People often complain that mass membership participatory politics is over.
Compared with the 1950s, I suspect it is. I was staggered to read in Macmillan's autobiography that he had been sent a note by his agent to inform him that the Bromley Conservative Association's membership had reached 20,000 ! Even in the late 1980s my local Association had 2,500 members, although 1800 of those were affiliated via their membership of the local Conservative clubs, and I am certain their loyalty was to the weekly meat raffle, cheap beer and bingo rather than politics.
We live in a world where people tend not to 'join'. Often the high number of votes cast in the X Factor or Strictly Come Dancing are used to prove the point, however if those who participate in such phone-in polls first had to 'complete the enclosed application form and return it with your cheque in the freepost envelope provided" then I suspect the numbers would reduce to a trickle.
Whilst membership is important as a way of choosing internal leaders, it's not the be all and end all. The success of an Association should not be judged by members alone; there are many other indicators of performance which should be measured.
Take Tonbridge & Malling. The Association has around 600 members. However if you include donors (including those who buy raffle tickets or have donated to election appeals) the number increases to almost 2,000. If we add leaflet deliverers and residents who display a window poster, we are above to 3,000. Looking at this unemotionally, I would much rather have 3,000 people buying £40 worth of raffle tickets and donating to the annual election appeal than 600 members paying £20 a year. I suspect that most Associations, whilst they might not have these numbers, the proportion of members 'v' helpers/donors is similar. However, how much care do we take of of donors? Do they receive invitations to thank you events? Newsletters? Email bulletins or a Christmas card from the MP? I suspect in many cases they do not, yet their financial contribution is just as great as that of a member.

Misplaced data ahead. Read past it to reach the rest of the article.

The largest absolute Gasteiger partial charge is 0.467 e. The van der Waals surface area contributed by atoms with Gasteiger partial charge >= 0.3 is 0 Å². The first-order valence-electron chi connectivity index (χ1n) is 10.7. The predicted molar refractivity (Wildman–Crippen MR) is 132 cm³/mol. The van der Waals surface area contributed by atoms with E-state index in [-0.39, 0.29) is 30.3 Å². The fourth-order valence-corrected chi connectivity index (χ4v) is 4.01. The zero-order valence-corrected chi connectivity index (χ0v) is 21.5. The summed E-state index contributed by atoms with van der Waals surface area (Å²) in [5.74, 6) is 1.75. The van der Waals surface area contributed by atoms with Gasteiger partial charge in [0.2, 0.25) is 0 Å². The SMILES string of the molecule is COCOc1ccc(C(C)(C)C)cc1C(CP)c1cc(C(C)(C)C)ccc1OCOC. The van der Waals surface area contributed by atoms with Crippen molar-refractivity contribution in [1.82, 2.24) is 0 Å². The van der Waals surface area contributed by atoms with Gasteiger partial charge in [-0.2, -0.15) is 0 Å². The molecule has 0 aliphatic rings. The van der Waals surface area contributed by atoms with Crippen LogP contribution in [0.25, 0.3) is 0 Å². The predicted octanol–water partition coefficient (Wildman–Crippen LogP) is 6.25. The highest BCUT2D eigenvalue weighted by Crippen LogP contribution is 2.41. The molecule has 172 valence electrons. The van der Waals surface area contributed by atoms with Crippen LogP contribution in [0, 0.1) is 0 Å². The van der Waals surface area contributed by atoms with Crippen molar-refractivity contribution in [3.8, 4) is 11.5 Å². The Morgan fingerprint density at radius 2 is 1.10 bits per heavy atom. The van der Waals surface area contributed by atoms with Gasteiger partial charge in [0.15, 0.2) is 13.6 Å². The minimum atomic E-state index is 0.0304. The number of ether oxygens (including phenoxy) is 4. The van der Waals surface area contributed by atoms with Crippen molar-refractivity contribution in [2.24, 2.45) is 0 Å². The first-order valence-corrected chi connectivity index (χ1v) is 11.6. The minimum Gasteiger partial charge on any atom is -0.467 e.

The branch structure also needs examining and supplementing (though not replacing). For previous generations the 'home' was the central focus of life. It was were you returned immediately after work, close to the school attended by your children., near the shops were you bought your groceries, the pub where you enjoyed a Sunday lunchtime pint and where your neighbours were also your friends. , It was perfectly natural therefore that strong local roots were developed and the ward in which you lived was an important factor.
For good or bad, this has changed. For many people, home is simply where they sleep. Most of the younger activists I know work in the City or new media around Soho, socialise in Hoxton or Clerkenwell and spend weekends with their mates in Brighton. Expecting them to be enthusiastic about a branch structure based on geographical boundaries would be (and is) anathema to them. These groups are just as tribal as previous generations, but their tribes are self selecting, based on shared interests and peer group influences, not an arbitrary council boundary.
This is why in West Kent we are experimenting with branches based on shared interest rather than a ward boundary. 'Young Graduates', 'London Commuters' and 'Self employed and SMEs" and so on. If a group of 30 Conservative voting commuters wish to meet up in a Indian restaurant near Charing Cross and enjoy a curry and a few beers with the local MP, sharing their experiences whilst raising £200 for the Party, is this a bad thing? Is that get-together, the friendships made or the money raised any more or less valuable than the traditional branch hot pot supper? If, as a result of those friendships, some of these commuters come out and knock on doors and deliver our newsletters, should we turn up our noses and say "but you don't come to the local branch meeting every month" or should we welcome them with open arms?
Yes, we should cherish our members and support our branches, and continue to build them by encouraging those who wish work in that way, but we must also seek ways of involving all those millions of others who give us their votes but would never dream of attending a Bridge Lunch or a monthly branch meeting. And we must endeavour to do on their terms, not reject them as they refuse to join us on our terms.